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Figure 7. Strain sensitivity curves for different GW detectors. Second generation (2G) ground-based detectors are advanced LIGO (aLIGO), advanced Virgo (aVirgo) and KAGRA, with curves given at design sensitivity (Abbott et al., 2018e). Third generation (3G) detectors projected are Einstein Telescope (ET) (Sathyaprakash et al., 2012) and Cosmic Explorer (CE) (Abbott et al., 2017c). A space-based detector planned is LISA (Amaro-Seoane et al., 2013). For illustration, we include the strain amplitude of GW150914 (Vallisneri et al., 2015) and the expected background for massive binary black-holes (BBH) and galactic white-dwarf (WD) binaries (Moore et al., 2015).

We draft a summary of present expectations for the range of detection and localization angle of different GW detectors in Figure 2. The reader should be aware that these expectations, specially the ones far in the future, might be subject to important modifications.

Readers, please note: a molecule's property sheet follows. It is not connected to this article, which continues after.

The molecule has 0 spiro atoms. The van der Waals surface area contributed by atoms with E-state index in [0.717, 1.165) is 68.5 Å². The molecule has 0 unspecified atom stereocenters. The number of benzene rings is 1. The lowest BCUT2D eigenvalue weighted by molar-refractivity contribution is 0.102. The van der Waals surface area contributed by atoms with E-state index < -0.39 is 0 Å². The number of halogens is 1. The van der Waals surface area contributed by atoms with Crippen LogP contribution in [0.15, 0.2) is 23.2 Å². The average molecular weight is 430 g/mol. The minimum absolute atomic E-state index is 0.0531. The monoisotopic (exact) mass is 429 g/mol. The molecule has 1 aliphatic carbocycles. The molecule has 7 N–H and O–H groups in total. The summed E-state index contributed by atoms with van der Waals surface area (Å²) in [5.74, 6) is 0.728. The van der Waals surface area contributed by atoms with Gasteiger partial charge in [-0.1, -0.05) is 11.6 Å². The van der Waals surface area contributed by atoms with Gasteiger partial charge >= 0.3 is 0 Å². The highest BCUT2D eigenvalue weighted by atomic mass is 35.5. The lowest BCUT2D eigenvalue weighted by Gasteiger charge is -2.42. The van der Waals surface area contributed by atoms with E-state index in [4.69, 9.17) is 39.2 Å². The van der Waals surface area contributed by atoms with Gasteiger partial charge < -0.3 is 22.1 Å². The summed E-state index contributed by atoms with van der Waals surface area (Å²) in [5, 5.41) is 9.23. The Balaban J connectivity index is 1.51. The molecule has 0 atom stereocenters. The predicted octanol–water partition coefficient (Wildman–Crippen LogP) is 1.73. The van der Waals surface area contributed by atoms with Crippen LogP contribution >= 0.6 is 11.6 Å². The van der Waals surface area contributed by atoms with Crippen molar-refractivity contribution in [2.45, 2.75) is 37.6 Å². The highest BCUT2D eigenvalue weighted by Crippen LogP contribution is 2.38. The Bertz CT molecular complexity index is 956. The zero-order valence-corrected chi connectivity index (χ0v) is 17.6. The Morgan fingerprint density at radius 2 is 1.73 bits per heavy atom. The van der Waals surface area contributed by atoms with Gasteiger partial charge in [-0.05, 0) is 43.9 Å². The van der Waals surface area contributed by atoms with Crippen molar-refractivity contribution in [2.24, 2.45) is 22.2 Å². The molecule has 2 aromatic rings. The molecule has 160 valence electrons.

At present, we are in the second generation (2G) of ground-based detectors. There have been already two operation runs. In the first one, only the two aLIGO detectors were online with a detection range for BNS of the order of 80 Mpc. In the second one, aVirgo joined. Although its sensitivity was still lower, aVirgo helped to reduce the localization area an order of magnitude, from 100−1, 000 deg2 to 10−100 deg2. For illustration, we plot in Figure 7 the strain of the first event GW150914 (Vallisneri et al., 2015).

However, neither aLIGO nor aVirgo has reached their designed sensitivity yet. Moreover, other two 2G detectors are on the way. KAGRA (Somiya, 2012) in Japan is under construction and it is expected to start operating in 2020. On the other hand IndIGO (Adhikari and Iyer, 2011), a replica of LIGO located in India has been approved. This means that in the coming years two main improvements are expected: a larger event rate and a more precise localization (Abbott et al., 2018e). The range of detection is expected to improve by a factor of 3 implying a factor 27 in the detection rate. The localization is expected to reduce to areas of 5−20 deg2 with KAGRA and to a few deg2 with IndIGO. Note that this is a key point in order to associate any counterpart with a GW event.